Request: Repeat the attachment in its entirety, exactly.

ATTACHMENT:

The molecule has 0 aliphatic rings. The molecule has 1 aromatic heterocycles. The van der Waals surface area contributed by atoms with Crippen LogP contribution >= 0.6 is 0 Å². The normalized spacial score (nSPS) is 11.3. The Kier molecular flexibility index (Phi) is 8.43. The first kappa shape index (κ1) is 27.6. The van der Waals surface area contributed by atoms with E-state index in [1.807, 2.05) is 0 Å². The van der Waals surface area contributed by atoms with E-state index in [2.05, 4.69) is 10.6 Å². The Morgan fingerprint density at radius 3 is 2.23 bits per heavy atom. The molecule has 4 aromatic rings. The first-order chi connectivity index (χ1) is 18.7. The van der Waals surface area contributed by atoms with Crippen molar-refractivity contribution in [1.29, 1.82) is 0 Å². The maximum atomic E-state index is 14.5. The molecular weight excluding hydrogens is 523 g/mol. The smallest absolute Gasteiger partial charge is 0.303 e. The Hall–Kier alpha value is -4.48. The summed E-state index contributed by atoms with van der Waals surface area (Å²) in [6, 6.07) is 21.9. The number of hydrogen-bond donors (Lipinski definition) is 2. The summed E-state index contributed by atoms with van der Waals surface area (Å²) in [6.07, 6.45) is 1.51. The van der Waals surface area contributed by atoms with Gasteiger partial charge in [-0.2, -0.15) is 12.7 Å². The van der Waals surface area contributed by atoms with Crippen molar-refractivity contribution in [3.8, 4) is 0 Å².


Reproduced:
The molecule has 0 aliphatic rings. The molecule has 1 aromatic heterocycles. The van der Waals surface area contributed by atoms with Crippen LogP contribution >= 0.6 is 0 Å². The normalized spacial score (nSPS) is 11.3. The Kier molecular flexibility index (Phi) is 8.43. The first kappa shape index (κ1) is 27.6. The van der Waals surface area contributed by atoms with E-state index in [1.807, 2.05) is 0 Å². The van der Waals surface area contributed by atoms with E-state index in [2.05, 4.69) is 10.6 Å². The Morgan fingerprint density at radius 3 is 2.23 bits per heavy atom. The molecule has 4 aromatic rings. The first-order chi connectivity index (χ1) is 18.7. The van der Waals surface area contributed by atoms with Crippen molar-refractivity contribution in [1.29, 1.82) is 0 Å². The maximum atomic E-state index is 14.5. The molecular weight excluding hydrogens is 523 g/mol. The smallest absolute Gasteiger partial charge is 0.303 e. The Hall–Kier alpha value is -4.48. The summed E-state index contributed by atoms with van der Waals surface area (Å²) in [6, 6.07) is 21.9. The number of hydrogen-bond donors (Lipinski definition) is 2. The summed E-state index contributed by atoms with van der Waals surface area (Å²) in [6.07, 6.45) is 1.51. The van der Waals surface area contributed by atoms with Gasteiger partial charge in [-0.2, -0.15) is 12.7 Å². The van der Waals surface area contributed by atoms with Crippen molar-refractivity contribution in [3.8, 4) is 0 Å².